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Adult Protective Services

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Adult Protective Services

Aging is a natural process.  Abuse is not.  Look for the signs of abuse and report it.

Adult Protective Services Specialists help to protect vulnerable adults from abuse, neglect and exploitation. They help end abuse by matching the needs of the person, with community partners in their area. Partners like mental health, public health, law enforcement, the courts, the aging network, community groups and the public.

What should I do if I suspect something?

  • If you suspect harm is occurring right now, call 911.
  • or, you can call 1-800-551-3191 to find your area APS office or the Ombudsman if the person lives in a nursing and/or assisted living facility. (Note: These offices are only available during normal business hours, Monday through Friday, 8 am to 5 pm, except on holidays. For all emergencies, call 911.)
  • If you would like a brochure to explain what Adult Protective Services is, you can view and print the online brochure or contact any office for a copy.

Who is a vulnerable adult?

Adult Protective Services can help:

  • people who are age 60 or older
  • or if the person has a disability, age 18 and older
  • and who are being abused, neglected or exploited

Anyone who meets these criteria can request help. You don't have to be frail or have failing health to talk with an APS Specialist.

If the concern is not life threatening, you can contact us online, or call 1-800-551-3191 to find your area APS office or the Ombudsmen if the person lives in a nursing and/or assisted living facility. (Note: These offices are only available during normal business hours, Monday through Friday, 8 am to 5 pm, except on holidays. For all emergencies, call 911.)

What does Adult Protective Services (APS) consider abuse, neglect or exploitation?

Neglect is the most common form of abuse. APS receives more calls about self neglect than any other type of abuse.  Neglect is failing to act to remove someone or yourself from harms way of any kind of threat to health or safety.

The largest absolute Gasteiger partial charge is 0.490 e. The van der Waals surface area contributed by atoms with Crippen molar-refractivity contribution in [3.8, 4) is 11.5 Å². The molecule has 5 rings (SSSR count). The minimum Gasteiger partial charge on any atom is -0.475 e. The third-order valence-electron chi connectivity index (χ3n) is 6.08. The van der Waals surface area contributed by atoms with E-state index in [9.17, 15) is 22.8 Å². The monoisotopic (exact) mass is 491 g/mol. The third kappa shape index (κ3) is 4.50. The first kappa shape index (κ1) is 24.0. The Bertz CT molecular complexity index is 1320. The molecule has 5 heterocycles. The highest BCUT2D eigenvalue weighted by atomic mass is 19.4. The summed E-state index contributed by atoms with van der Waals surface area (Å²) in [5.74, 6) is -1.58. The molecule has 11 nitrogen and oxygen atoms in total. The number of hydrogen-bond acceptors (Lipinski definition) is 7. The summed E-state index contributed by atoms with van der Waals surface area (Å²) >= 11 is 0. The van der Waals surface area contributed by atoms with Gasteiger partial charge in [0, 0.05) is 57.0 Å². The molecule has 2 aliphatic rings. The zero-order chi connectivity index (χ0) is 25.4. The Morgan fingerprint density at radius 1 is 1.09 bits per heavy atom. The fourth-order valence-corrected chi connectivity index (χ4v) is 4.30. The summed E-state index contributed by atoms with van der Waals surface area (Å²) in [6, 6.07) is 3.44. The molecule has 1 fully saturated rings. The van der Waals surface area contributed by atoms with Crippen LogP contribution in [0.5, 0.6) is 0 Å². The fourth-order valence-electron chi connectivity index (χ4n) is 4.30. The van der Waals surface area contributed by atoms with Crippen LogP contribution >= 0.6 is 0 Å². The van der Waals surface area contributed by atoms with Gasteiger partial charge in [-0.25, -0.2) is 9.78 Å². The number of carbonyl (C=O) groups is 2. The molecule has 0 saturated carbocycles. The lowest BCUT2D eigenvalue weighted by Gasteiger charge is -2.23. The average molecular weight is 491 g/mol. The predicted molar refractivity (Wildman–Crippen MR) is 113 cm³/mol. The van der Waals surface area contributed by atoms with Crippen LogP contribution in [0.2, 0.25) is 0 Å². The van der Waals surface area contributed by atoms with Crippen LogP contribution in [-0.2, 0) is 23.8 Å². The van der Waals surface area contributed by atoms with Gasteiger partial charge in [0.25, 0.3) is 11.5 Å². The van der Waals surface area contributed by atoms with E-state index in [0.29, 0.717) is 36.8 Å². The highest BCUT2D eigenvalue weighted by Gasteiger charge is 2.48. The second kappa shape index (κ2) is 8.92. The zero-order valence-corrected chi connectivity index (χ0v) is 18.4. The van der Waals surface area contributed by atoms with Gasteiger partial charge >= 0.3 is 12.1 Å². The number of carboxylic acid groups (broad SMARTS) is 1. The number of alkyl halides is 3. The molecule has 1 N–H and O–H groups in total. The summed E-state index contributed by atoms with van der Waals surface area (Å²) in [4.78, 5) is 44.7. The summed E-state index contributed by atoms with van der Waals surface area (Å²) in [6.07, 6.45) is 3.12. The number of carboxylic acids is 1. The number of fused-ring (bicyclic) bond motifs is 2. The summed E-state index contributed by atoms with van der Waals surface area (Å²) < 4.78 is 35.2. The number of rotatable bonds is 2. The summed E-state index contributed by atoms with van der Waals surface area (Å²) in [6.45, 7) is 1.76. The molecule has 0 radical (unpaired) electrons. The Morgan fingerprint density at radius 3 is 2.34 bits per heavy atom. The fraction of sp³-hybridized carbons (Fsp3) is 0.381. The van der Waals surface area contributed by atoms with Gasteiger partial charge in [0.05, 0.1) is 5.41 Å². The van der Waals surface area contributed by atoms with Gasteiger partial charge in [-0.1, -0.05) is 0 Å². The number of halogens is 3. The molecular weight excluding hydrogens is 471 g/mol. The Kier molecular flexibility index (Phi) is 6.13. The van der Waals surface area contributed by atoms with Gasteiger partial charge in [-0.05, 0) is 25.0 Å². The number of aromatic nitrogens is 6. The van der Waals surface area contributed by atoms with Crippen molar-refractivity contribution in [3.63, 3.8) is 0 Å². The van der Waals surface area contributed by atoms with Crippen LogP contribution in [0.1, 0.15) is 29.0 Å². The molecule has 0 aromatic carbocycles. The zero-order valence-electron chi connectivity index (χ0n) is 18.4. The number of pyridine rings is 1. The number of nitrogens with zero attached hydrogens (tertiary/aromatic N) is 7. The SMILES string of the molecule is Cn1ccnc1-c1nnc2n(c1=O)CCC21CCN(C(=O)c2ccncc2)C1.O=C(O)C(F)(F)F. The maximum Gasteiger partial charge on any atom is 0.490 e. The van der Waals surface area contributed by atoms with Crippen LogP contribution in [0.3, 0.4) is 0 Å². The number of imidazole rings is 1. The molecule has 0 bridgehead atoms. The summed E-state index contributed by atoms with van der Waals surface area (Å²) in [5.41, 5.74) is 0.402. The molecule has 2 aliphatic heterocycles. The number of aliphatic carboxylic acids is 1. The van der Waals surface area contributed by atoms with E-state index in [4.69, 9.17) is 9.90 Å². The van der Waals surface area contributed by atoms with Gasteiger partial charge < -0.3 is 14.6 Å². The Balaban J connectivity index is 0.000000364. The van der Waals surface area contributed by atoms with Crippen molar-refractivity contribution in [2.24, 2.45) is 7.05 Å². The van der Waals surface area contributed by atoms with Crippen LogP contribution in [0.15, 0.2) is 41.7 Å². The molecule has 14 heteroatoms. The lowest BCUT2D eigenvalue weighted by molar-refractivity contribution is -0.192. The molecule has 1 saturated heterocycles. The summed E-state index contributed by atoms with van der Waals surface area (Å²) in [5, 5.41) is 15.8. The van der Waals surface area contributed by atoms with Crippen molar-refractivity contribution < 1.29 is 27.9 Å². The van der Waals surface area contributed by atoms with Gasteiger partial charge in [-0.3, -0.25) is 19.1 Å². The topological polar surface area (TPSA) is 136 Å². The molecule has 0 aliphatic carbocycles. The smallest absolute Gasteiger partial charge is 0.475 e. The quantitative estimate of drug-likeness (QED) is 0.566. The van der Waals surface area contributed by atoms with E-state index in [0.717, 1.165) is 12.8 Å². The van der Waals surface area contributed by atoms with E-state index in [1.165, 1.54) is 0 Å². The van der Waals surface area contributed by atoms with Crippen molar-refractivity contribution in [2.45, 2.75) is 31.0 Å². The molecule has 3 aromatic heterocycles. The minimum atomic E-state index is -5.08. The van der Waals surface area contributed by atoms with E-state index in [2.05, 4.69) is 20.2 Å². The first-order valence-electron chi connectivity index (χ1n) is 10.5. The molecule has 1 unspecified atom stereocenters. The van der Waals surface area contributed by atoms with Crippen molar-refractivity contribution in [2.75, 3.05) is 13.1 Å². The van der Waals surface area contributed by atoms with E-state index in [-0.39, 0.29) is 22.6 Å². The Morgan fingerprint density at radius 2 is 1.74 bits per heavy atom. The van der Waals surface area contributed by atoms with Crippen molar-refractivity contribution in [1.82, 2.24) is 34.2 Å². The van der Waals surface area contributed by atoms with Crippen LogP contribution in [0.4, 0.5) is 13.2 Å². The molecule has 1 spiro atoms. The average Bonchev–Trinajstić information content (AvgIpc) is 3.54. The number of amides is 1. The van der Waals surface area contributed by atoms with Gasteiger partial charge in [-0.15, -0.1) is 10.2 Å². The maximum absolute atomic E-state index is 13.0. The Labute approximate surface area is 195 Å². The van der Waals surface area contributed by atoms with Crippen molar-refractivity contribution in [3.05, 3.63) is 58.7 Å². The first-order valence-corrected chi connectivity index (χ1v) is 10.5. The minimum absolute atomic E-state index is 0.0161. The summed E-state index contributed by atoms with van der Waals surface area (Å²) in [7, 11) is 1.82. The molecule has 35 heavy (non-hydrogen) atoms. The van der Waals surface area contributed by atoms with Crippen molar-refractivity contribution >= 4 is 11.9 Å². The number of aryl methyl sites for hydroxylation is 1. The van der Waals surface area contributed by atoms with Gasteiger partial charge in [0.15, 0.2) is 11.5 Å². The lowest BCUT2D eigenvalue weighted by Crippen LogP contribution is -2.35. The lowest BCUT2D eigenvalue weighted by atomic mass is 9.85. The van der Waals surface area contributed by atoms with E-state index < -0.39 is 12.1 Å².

Exploitation is the misuse of funds or property by another person. Examples include stealing a person's identity to get credit, stealing property to use or sell, or using a person's private history or medical condition for personal gain.

Abuse is a threat to a persons health or safety caused by another person and in most cases most people are abused in more than one way.

  • Physical abuse is pain or injury to a person.
  • Emotional abuse is yelling at or threatening a person. An abuser can also harass or intimidate a person into doing something they have the right not to do, or prevent them from doing something they have the right to do.
  • Sexual abuse is unwanted sexual comments or actions.  It can also be making sexual comments or actions to a person when they are not able to understand what is happening.

What are some of the warning signs I should look for?

Does a senior or adult with a disability that you know display any warning signs of mistreatment?

Neglect

  • Lack of basic hygiene
  • Lack of adequate food
  • Lack of medical aids (glasses, walker, teeth, hearing aid, medications)
  • Lack of clean appropriate clothing
  • Person with dementia left unsupervised
  • Bed bound person left without care
  • Home cluttered, filthy, in disrepair, or having fire & safety hazards
  • Home without adequate facilities (stove, refrigerator, heat, cooling, working plumbing, and electricity)
  • Untreated pressure "bed" sores

Financial Abuse

  • Lack of amenities victim could afford
  • Elder "voluntarily" giving inappropriate financial reimbursement for needed care and companionship
  • Caregiver has control of elder’s money but is failing to provide for elder’s needs
  • Caretaker "living off" elder
  • Elder has signed property transfers (Power of Attorney, new will, etc.) when unable to comprehend the transaction

Psychological Abuse

  • Caregiver isolates elder (doesn’t let anyone into the home or speak to the elder)
  • Caregiver is verbally aggressive or demeaning, controlling, overly concerned about spending money, or uncaring

Physical Abuse

  • Inadequately explained fractures, bruises, welts, cuts, sores or burns

What can APS do for someone who is being harmed?

In addition to doing an investigation, APS investigators work with your community partners who may help those being abused with short-term assistance such as:

  • a place to live, or stay, or home repairs
  • food, transportation or help with utilities
  • managing money or legal help
  • medical care, home healthcare or mental health services
(note, services and assistance vary for each community)